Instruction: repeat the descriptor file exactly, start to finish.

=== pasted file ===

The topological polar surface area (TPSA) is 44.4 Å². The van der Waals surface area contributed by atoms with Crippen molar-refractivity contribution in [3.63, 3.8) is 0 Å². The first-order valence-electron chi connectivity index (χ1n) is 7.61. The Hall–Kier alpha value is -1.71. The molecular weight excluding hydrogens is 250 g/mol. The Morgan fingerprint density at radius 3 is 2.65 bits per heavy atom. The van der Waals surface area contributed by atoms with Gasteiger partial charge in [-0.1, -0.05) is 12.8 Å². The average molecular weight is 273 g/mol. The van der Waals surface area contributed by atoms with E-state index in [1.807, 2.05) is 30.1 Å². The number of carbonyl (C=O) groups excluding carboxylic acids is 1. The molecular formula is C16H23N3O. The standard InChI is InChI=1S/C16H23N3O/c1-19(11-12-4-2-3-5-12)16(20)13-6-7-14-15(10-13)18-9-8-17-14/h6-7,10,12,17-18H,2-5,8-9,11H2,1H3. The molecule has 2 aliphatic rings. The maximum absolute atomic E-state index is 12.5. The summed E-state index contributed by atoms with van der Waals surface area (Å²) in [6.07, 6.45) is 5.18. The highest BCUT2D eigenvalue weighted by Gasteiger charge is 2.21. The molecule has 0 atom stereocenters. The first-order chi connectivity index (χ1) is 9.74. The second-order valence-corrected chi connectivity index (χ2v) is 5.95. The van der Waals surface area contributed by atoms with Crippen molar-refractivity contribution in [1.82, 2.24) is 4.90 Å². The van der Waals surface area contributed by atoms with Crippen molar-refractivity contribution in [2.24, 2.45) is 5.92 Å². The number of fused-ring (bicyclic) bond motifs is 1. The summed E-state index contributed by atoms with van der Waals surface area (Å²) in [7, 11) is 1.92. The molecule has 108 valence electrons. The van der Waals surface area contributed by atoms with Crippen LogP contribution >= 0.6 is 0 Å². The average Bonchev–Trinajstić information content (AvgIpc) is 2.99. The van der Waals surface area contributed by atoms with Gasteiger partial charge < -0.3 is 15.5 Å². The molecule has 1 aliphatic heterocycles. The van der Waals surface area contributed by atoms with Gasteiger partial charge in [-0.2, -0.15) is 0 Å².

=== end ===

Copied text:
The topological polar surface area (TPSA) is 44.4 Å². The van der Waals surface area contributed by atoms with Crippen molar-refractivity contribution in [3.63, 3.8) is 0 Å². The first-order valence-electron chi connectivity index (χ1n) is 7.61. The Hall–Kier alpha value is -1.71. The molecular weight excluding hydrogens is 250 g/mol. The Morgan fingerprint density at radius 3 is 2.65 bits per heavy atom. The van der Waals surface area contributed by atoms with Gasteiger partial charge in [-0.1, -0.05) is 12.8 Å². The average molecular weight is 273 g/mol. The van der Waals surface area contributed by atoms with E-state index in [1.807, 2.05) is 30.1 Å². The number of carbonyl (C=O) groups excluding carboxylic acids is 1. The molecular formula is C16H23N3O. The standard InChI is InChI=1S/C16H23N3O/c1-19(11-12-4-2-3-5-12)16(20)13-6-7-14-15(10-13)18-9-8-17-14/h6-7,10,12,17-18H,2-5,8-9,11H2,1H3. The molecule has 2 aliphatic rings. The maximum absolute atomic E-state index is 12.5. The summed E-state index contributed by atoms with van der Waals surface area (Å²) in [6.07, 6.45) is 5.18. The highest BCUT2D eigenvalue weighted by Gasteiger charge is 2.21. The molecule has 0 atom stereocenters. The first-order chi connectivity index (χ1) is 9.74. The second-order valence-corrected chi connectivity index (χ2v) is 5.95. The van der Waals surface area contributed by atoms with Crippen molar-refractivity contribution in [1.82, 2.24) is 4.90 Å². The van der Waals surface area contributed by atoms with Crippen molar-refractivity contribution in [2.24, 2.45) is 5.92 Å². The number of fused-ring (bicyclic) bond motifs is 1. The summed E-state index contributed by atoms with van der Waals surface area (Å²) in [7, 11) is 1.92. The molecule has 108 valence electrons. The van der Waals surface area contributed by atoms with Crippen LogP contribution >= 0.6 is 0 Å². The average Bonchev–Trinajstić information content (AvgIpc) is 2.99. The van der Waals surface area contributed by atoms with Gasteiger partial charge < -0.3 is 15.5 Å². The molecule has 1 aliphatic heterocycles. The van der Waals surface area contributed by atoms with Gasteiger partial charge in [-0.2, -0.15) is 0 Å².